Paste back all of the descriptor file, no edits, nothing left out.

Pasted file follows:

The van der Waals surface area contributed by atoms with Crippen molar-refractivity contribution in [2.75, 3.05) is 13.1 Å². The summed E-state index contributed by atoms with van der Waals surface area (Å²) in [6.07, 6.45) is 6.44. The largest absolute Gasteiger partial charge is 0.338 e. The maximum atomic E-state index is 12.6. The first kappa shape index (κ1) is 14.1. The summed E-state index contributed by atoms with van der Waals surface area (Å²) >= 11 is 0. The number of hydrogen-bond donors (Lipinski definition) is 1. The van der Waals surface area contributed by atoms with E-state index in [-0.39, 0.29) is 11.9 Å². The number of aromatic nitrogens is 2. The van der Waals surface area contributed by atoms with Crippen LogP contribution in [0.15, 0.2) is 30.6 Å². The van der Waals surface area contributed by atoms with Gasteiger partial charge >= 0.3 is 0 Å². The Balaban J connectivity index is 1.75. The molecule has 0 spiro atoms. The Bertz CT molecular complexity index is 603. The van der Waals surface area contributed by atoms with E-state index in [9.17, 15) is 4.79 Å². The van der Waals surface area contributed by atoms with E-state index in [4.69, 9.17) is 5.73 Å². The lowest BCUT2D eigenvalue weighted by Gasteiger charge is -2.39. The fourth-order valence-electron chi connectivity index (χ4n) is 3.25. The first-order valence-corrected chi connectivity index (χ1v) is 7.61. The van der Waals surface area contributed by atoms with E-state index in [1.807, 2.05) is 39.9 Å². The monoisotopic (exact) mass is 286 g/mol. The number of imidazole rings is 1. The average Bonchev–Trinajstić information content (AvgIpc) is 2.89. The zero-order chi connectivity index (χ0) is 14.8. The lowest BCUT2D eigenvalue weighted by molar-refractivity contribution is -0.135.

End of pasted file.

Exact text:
The van der Waals surface area contributed by atoms with Crippen molar-refractivity contribution in [2.75, 3.05) is 13.1 Å². The summed E-state index contributed by atoms with van der Waals surface area (Å²) in [6.07, 6.45) is 6.44. The largest absolute Gasteiger partial charge is 0.338 e. The maximum atomic E-state index is 12.6. The first kappa shape index (κ1) is 14.1. The summed E-state index contributed by atoms with van der Waals surface area (Å²) >= 11 is 0. The number of hydrogen-bond donors (Lipinski definition) is 1. The van der Waals surface area contributed by atoms with E-state index in [-0.39, 0.29) is 11.9 Å². The number of aromatic nitrogens is 2. The van der Waals surface area contributed by atoms with Crippen LogP contribution in [0.15, 0.2) is 30.6 Å². The van der Waals surface area contributed by atoms with Gasteiger partial charge >= 0.3 is 0 Å². The Balaban J connectivity index is 1.75. The molecule has 0 spiro atoms. The Bertz CT molecular complexity index is 603. The van der Waals surface area contributed by atoms with E-state index in [9.17, 15) is 4.79 Å². The van der Waals surface area contributed by atoms with E-state index in [4.69, 9.17) is 5.73 Å². The lowest BCUT2D eigenvalue weighted by Gasteiger charge is -2.39. The fourth-order valence-electron chi connectivity index (χ4n) is 3.25. The first-order valence-corrected chi connectivity index (χ1v) is 7.61. The van der Waals surface area contributed by atoms with E-state index in [1.807, 2.05) is 39.9 Å². The monoisotopic (exact) mass is 286 g/mol. The number of imidazole rings is 1. The average Bonchev–Trinajstić information content (AvgIpc) is 2.89. The zero-order chi connectivity index (χ0) is 14.8. The lowest BCUT2D eigenvalue weighted by molar-refractivity contribution is -0.135.